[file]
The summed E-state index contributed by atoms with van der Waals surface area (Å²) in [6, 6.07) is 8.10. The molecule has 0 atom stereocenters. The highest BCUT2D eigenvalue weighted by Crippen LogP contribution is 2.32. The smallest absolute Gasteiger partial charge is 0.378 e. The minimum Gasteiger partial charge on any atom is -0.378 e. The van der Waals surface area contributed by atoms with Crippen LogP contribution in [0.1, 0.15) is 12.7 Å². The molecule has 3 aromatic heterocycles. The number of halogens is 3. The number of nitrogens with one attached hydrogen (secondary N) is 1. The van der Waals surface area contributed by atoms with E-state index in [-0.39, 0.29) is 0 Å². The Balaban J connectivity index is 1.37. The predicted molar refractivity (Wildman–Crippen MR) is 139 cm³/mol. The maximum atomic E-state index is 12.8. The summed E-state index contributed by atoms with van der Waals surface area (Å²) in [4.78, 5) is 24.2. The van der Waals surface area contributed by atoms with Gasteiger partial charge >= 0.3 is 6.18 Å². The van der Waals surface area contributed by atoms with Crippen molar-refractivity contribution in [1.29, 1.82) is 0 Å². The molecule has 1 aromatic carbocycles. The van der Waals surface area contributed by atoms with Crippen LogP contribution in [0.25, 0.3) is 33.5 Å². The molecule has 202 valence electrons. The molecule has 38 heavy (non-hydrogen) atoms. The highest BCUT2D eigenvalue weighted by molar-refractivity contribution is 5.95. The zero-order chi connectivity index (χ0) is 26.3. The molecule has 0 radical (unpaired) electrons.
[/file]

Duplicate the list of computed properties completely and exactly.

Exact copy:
The summed E-state index contributed by atoms with van der Waals surface area (Å²) in [6, 6.07) is 8.10. The molecule has 0 atom stereocenters. The highest BCUT2D eigenvalue weighted by Crippen LogP contribution is 2.32. The smallest absolute Gasteiger partial charge is 0.378 e. The minimum Gasteiger partial charge on any atom is -0.378 e. The van der Waals surface area contributed by atoms with Crippen LogP contribution in [0.1, 0.15) is 12.7 Å². The molecule has 3 aromatic heterocycles. The number of halogens is 3. The number of nitrogens with one attached hydrogen (secondary N) is 1. The van der Waals surface area contributed by atoms with E-state index in [-0.39, 0.29) is 0 Å². The Balaban J connectivity index is 1.37. The predicted molar refractivity (Wildman–Crippen MR) is 139 cm³/mol. The maximum atomic E-state index is 12.8. The summed E-state index contributed by atoms with van der Waals surface area (Å²) in [4.78, 5) is 24.2. The van der Waals surface area contributed by atoms with Gasteiger partial charge >= 0.3 is 6.18 Å². The van der Waals surface area contributed by atoms with Crippen molar-refractivity contribution in [1.29, 1.82) is 0 Å². The molecule has 1 aromatic carbocycles. The van der Waals surface area contributed by atoms with Crippen LogP contribution in [0.25, 0.3) is 33.5 Å². The molecule has 202 valence electrons. The molecule has 38 heavy (non-hydrogen) atoms. The highest BCUT2D eigenvalue weighted by molar-refractivity contribution is 5.95. The zero-order chi connectivity index (χ0) is 26.3. The molecule has 0 radical (unpaired) electrons.